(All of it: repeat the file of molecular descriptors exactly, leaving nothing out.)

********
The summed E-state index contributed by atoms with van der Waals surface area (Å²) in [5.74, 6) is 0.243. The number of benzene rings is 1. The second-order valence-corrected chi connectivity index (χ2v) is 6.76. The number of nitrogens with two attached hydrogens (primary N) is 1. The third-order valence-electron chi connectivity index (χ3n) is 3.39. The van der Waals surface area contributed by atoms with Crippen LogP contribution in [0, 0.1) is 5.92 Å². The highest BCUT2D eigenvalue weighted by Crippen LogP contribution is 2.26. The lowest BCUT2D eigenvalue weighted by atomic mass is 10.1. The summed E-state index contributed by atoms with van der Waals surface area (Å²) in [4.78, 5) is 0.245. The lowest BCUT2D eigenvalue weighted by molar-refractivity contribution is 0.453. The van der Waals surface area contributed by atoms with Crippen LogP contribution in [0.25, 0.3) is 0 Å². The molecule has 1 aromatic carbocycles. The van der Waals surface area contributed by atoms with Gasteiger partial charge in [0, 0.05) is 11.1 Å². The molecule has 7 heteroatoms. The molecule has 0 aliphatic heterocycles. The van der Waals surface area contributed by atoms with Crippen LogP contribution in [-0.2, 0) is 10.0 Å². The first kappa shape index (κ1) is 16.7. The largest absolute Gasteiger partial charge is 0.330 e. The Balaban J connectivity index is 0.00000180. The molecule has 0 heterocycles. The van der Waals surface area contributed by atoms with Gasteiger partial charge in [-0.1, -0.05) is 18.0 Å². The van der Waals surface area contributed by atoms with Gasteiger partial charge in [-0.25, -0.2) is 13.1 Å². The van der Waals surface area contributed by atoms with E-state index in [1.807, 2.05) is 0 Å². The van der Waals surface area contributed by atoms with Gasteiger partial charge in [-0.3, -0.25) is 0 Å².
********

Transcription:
The summed E-state index contributed by atoms with van der Waals surface area (Å²) in [5.74, 6) is 0.243. The number of benzene rings is 1. The second-order valence-corrected chi connectivity index (χ2v) is 6.76. The number of nitrogens with two attached hydrogens (primary N) is 1. The third-order valence-electron chi connectivity index (χ3n) is 3.39. The van der Waals surface area contributed by atoms with Crippen LogP contribution in [0, 0.1) is 5.92 Å². The highest BCUT2D eigenvalue weighted by Crippen LogP contribution is 2.26. The lowest BCUT2D eigenvalue weighted by atomic mass is 10.1. The summed E-state index contributed by atoms with van der Waals surface area (Å²) in [4.78, 5) is 0.245. The lowest BCUT2D eigenvalue weighted by molar-refractivity contribution is 0.453. The van der Waals surface area contributed by atoms with Crippen LogP contribution in [0.25, 0.3) is 0 Å². The molecule has 1 aromatic carbocycles. The van der Waals surface area contributed by atoms with Gasteiger partial charge in [0, 0.05) is 11.1 Å². The molecule has 7 heteroatoms. The molecule has 0 aliphatic heterocycles. The van der Waals surface area contributed by atoms with Crippen LogP contribution in [-0.2, 0) is 10.0 Å². The first kappa shape index (κ1) is 16.7. The largest absolute Gasteiger partial charge is 0.330 e. The Balaban J connectivity index is 0.00000180. The molecule has 0 heterocycles. The van der Waals surface area contributed by atoms with Gasteiger partial charge in [-0.1, -0.05) is 18.0 Å². The van der Waals surface area contributed by atoms with Gasteiger partial charge in [-0.25, -0.2) is 13.1 Å². The van der Waals surface area contributed by atoms with E-state index in [1.807, 2.05) is 0 Å². The van der Waals surface area contributed by atoms with Gasteiger partial charge in [-0.3, -0.25) is 0 Å².